This is a difference much less profound than you are trying to make it. "Coercion when we think it is in your best interest" is coercion.
Mind control isn't much different from normal child rearing techniques? Really?
Yes, really. I can't believe that this is that shocking (SHOCKING!) to you.
Can you point to an example (outside of this one) that you think constitutes mind control?
It depends on how goal-post-move-y the term mind control is. And I forsee a lot of goal post moving if this conversation is to continue.
Suffice it to say, that I think the whole process of raising a child, while socially necessary, is a lot creepier than most people are willing to consider. People seem to thoughtlessly categorize "bad action controlling choices" as brainwashing and "good action controlling choices" as, you know, not. Therefore, brainwashing is basically a value loaded term that is not THAT helpful in conversations like this.
I am just curious for the religious types as to what form God takes.
The real work of parenting is all about trying to model the right kinds of behavior while unwittingly transferring all your personality flaws. It's a form of coercion, sure, but happens within a framework of extraordinary ineptitude.
Whereas I find the similarities illusory. What is true is that both of that both during childhood, and after being subjected to successful mind control, a person is more persuadable than average. But the child's persuadability is developmentally appropriate. An adult victim of mind control's is not. In order to achieve it, there is a huge cost tallied as lasting physical or mental damage (or both) to the person in question. That is why the latter is frowned upon and the former is not.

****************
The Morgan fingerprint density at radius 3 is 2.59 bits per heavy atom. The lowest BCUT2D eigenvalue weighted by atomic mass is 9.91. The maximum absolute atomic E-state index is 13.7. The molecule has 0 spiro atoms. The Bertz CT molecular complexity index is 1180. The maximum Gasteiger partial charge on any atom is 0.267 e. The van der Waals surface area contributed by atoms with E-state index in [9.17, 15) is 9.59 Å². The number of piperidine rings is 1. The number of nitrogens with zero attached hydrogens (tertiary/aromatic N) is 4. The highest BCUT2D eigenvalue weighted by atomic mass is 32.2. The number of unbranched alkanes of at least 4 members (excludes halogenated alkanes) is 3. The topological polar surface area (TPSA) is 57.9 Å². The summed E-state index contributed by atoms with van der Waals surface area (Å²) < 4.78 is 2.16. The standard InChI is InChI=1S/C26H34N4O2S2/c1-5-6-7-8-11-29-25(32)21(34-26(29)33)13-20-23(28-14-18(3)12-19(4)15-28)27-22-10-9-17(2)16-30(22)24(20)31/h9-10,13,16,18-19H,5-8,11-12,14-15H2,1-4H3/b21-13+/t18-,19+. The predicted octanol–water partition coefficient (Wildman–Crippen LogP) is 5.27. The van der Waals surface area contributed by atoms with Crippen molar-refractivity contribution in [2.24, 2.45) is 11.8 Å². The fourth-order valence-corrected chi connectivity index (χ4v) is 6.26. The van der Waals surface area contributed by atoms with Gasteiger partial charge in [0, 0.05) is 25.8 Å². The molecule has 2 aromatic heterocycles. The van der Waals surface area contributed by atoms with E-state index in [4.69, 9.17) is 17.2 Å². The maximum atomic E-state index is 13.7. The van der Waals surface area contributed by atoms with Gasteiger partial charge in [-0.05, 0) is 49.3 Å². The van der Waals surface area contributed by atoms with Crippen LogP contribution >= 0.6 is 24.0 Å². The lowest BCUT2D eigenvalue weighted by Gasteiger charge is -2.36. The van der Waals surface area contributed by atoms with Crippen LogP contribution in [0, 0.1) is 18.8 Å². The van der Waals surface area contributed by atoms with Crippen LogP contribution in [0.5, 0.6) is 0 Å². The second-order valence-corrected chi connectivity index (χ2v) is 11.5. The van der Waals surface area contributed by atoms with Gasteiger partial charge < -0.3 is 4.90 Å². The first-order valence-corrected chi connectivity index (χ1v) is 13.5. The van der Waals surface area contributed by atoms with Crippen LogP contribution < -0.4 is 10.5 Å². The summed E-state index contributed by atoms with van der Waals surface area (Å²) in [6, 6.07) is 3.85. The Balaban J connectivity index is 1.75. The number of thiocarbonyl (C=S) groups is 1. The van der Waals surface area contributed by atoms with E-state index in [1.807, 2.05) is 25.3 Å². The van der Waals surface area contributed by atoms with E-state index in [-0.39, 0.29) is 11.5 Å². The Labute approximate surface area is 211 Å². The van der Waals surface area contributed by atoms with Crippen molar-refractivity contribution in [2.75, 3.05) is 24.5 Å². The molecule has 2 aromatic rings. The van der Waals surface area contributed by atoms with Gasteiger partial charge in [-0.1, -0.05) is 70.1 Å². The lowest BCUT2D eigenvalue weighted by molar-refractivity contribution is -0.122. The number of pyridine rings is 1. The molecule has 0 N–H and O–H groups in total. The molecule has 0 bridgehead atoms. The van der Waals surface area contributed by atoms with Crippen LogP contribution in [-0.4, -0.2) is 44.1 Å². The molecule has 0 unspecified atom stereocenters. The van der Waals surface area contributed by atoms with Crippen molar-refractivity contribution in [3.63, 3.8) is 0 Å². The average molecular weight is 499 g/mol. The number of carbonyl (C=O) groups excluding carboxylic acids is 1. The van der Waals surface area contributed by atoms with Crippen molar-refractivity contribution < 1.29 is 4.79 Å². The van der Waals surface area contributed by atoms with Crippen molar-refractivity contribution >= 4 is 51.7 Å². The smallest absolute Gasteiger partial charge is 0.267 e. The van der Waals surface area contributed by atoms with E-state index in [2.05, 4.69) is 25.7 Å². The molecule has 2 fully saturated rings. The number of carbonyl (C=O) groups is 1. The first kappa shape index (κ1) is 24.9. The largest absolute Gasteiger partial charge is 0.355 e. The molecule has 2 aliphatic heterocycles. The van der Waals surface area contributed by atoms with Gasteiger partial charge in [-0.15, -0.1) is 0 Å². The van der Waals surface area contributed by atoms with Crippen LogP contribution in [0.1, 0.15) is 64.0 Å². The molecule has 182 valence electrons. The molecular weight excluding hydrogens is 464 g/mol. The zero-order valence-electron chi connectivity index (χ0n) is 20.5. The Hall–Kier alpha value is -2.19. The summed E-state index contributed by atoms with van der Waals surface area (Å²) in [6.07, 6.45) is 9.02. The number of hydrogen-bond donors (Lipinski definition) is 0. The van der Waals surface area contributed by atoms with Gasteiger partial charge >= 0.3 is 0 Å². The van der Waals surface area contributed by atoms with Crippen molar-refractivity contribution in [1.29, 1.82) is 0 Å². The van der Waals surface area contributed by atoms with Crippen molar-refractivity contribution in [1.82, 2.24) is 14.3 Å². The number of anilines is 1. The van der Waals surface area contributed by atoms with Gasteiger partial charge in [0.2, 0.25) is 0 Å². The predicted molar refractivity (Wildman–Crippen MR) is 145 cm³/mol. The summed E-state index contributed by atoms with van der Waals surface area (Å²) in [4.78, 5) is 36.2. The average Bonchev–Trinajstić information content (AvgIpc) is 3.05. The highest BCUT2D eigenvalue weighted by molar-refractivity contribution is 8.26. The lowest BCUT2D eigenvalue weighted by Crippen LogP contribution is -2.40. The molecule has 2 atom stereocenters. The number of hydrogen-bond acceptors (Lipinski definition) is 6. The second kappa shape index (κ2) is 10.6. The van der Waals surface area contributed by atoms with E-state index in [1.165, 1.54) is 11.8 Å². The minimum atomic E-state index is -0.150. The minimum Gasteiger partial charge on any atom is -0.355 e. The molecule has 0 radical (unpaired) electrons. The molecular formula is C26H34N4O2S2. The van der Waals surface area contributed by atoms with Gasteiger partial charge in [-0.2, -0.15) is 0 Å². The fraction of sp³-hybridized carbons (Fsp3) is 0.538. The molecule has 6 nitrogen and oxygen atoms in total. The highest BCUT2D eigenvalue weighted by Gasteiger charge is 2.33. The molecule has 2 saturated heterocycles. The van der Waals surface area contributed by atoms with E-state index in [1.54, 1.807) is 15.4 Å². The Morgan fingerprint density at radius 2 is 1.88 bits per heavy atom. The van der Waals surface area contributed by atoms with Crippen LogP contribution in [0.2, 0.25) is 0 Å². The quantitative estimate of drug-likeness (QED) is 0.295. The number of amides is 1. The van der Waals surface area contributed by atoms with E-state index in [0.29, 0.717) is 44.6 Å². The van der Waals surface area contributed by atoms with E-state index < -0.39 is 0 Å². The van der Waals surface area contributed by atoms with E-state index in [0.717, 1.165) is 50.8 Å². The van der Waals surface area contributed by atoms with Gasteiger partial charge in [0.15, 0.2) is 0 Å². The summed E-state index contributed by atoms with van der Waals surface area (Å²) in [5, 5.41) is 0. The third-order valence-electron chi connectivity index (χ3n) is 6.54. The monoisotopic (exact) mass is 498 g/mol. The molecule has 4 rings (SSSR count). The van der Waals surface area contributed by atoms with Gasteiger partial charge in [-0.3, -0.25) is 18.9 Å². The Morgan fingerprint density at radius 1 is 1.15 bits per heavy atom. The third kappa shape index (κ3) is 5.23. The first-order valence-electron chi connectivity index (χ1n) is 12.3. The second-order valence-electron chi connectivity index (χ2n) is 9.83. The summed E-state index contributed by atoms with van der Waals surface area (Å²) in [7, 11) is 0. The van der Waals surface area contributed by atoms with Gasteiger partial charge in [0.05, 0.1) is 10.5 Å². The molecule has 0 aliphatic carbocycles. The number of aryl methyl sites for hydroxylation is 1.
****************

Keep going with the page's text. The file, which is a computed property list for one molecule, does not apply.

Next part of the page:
Whether a child's persuadability is developmentally appropriate is functionally irrelevant if what they are being taught is sketchy. Furthermore, what goes unexamined is how much what the child is being taught is for the child's own good, and not the good of the parent or society. Most adults are unwilling or unable to analyze their ideas and motives deeply or at all.
On the other end, people would have much less of a problem "brainwashing" a devoted SS officer into modern liberal democratic mores than its opposite.
You don't think the need to traumatize someone in order to achieve the desired effect is worth any consideration? That cost should never be tabulated in our moral accounting?
Somehow I don't think Christians would advocate against homophobia or fundamentalism because of the many kids who grew up messed up because of them.
That's a non-sequitur. The mental distress experienced by people who are raised to believe homosexuality is wrong but subsequently become homosexual is because of the gap between their beliefs and actions. Nothing about the actual teaching process was or is traumatic.
It is good to know that you have decided that.